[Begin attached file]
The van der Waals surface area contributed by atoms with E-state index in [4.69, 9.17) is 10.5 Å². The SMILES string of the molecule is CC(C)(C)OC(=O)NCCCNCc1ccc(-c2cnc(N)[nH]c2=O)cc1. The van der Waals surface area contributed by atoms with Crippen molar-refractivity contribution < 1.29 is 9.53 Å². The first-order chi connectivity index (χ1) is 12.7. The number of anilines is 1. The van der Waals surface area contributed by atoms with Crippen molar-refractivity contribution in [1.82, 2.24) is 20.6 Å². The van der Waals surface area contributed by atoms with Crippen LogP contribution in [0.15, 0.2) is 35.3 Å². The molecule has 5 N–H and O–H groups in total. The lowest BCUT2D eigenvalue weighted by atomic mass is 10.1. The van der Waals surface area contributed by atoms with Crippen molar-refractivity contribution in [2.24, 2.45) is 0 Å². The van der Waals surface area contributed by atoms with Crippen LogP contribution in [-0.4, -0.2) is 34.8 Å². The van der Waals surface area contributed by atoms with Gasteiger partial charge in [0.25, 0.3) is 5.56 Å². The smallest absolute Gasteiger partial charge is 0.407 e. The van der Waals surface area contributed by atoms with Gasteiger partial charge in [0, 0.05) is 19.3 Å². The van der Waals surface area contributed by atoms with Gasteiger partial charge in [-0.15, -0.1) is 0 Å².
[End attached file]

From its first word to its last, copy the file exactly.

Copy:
The van der Waals surface area contributed by atoms with E-state index in [4.69, 9.17) is 10.5 Å². The SMILES string of the molecule is CC(C)(C)OC(=O)NCCCNCc1ccc(-c2cnc(N)[nH]c2=O)cc1. The van der Waals surface area contributed by atoms with Crippen molar-refractivity contribution < 1.29 is 9.53 Å². The first-order chi connectivity index (χ1) is 12.7. The number of anilines is 1. The van der Waals surface area contributed by atoms with Crippen molar-refractivity contribution in [1.82, 2.24) is 20.6 Å². The van der Waals surface area contributed by atoms with Crippen LogP contribution in [0.15, 0.2) is 35.3 Å². The molecule has 5 N–H and O–H groups in total. The lowest BCUT2D eigenvalue weighted by atomic mass is 10.1. The van der Waals surface area contributed by atoms with Crippen molar-refractivity contribution in [2.24, 2.45) is 0 Å². The van der Waals surface area contributed by atoms with Crippen LogP contribution in [-0.4, -0.2) is 34.8 Å². The van der Waals surface area contributed by atoms with Gasteiger partial charge in [0.25, 0.3) is 5.56 Å². The smallest absolute Gasteiger partial charge is 0.407 e. The van der Waals surface area contributed by atoms with Gasteiger partial charge in [0, 0.05) is 19.3 Å². The van der Waals surface area contributed by atoms with Gasteiger partial charge in [-0.15, -0.1) is 0 Å².